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Policies & Procedures Governing Challenges to LSAT Questions

As sponsor of the Law School Admission Test (LSAT), the Law School Admission Council (LSAC) is committed to assuring that every LSAT form meets rigorous standards of quality and fairness. In order to achieve this goal, each test question is subjected to a multilevel review process before it is ever used on an LSAT form. LSAT questions are written by test-question-writing experts both outside LSAC and in LSAC Test Development. Each new question undergoes a careful review by LSAC staff and by independent experts outside LSAC to ensure that it

  1. is clear and unambiguous,
  2. has one and only one best answer, where the best answer is the one among the choices provided that most accurately and most completely answers the question that is posed, and
  3. meets the LSAC standards for fairness and sensitivity.

Questions that meet the strenuous LSAC review criteria are assembled into pretest sections. Pretest sections are administered to a sample of test takers from the LSAT test-taking population. Results from the pretest provide test development staff with statistical information about each question, and with information about possibly ambiguous or misleading information in the question or in one or more of the answer choices. If problems are identified, either the question is discarded or it is revised and pretested again. All questions that pass the quality standards of a pretest administration are placed in the LSAT test question item bank. New test sections are assembled by selecting questions from this LSAT item bank. Each fully assembled test section is administered on one or more separate occasions for the purpose of pre-equating the new form. Pre-equating is a statistical method used to adjust for minor fluctuations in the difficulty of different test forms so that a test taker is neither advantaged nor disadvantaged by the particular form that is given. Following each pre-equating administration, the statistical information about each question is reviewed to ensure that the question is of appropriate difficulty, discriminates higher-ability test takers from lower-ability test takers, is unambiguous, and has a single best answer. When the test is given at a regular LSAT administration, but before final scoring is completed, statistical analysis is conducted one last time. Each question is evaluated using the same criteria that were applied following the pretesting and pre-equating administrations. If a problem is found, the question is eliminated from the test before final scoring and reporting are accomplished.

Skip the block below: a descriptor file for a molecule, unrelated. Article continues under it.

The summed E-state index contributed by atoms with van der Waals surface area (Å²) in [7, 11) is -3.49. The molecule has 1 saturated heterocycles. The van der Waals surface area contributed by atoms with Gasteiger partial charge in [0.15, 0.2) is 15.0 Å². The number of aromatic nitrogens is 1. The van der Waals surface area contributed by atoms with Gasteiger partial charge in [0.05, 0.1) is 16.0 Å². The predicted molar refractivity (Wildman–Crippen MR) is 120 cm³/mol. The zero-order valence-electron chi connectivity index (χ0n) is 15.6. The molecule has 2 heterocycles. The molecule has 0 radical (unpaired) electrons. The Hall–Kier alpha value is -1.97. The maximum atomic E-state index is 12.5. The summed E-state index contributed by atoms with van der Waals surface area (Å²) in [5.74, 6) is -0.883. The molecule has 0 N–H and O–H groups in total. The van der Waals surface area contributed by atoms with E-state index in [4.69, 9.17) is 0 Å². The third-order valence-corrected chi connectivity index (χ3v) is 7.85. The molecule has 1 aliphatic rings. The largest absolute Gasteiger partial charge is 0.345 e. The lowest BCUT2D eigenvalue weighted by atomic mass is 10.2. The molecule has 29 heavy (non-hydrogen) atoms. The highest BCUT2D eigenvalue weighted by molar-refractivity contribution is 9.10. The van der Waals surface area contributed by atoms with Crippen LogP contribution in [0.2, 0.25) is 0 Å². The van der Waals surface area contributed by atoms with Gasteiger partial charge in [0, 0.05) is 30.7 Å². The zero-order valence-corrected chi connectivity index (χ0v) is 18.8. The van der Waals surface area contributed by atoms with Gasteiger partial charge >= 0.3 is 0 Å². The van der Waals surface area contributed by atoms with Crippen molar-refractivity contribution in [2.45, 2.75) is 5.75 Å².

Despite these precautions, on rare occasions, an error or ambiguity may be found in a test question by a test taker. If the test taker demonstrates that the test question does not have one and only one best answer among the choices provided, corrective action is taken.

A candidate who has taken the LSAT and who believes that a test question does not have one and only one best answer is entitled to have the question reviewed if, within 10 days after the candidates LSAT test date, they file with LSAC an initial written inquiry about, or challenge to the question, stating and supporting the reasons why the question should not be scored.

Challenge Procedure

Upon receipt of an initial written inquiry about, or challenge to, a test question, and explanation of why the candidate feels the question should not be scored, the LSAC test development staff will conduct an expeditious and thorough review of the inquiry or challenge, and, upon completion of the review, will respond in writing to the candidate. The written response will state the decision reached by LSAC concerning the candidates inquiry or challenge. Please note that because LSAT test material is confidential, LSAC cannot discuss specific characteristics of test questions. However, we are committed to ensuring that our review will be fair and objective.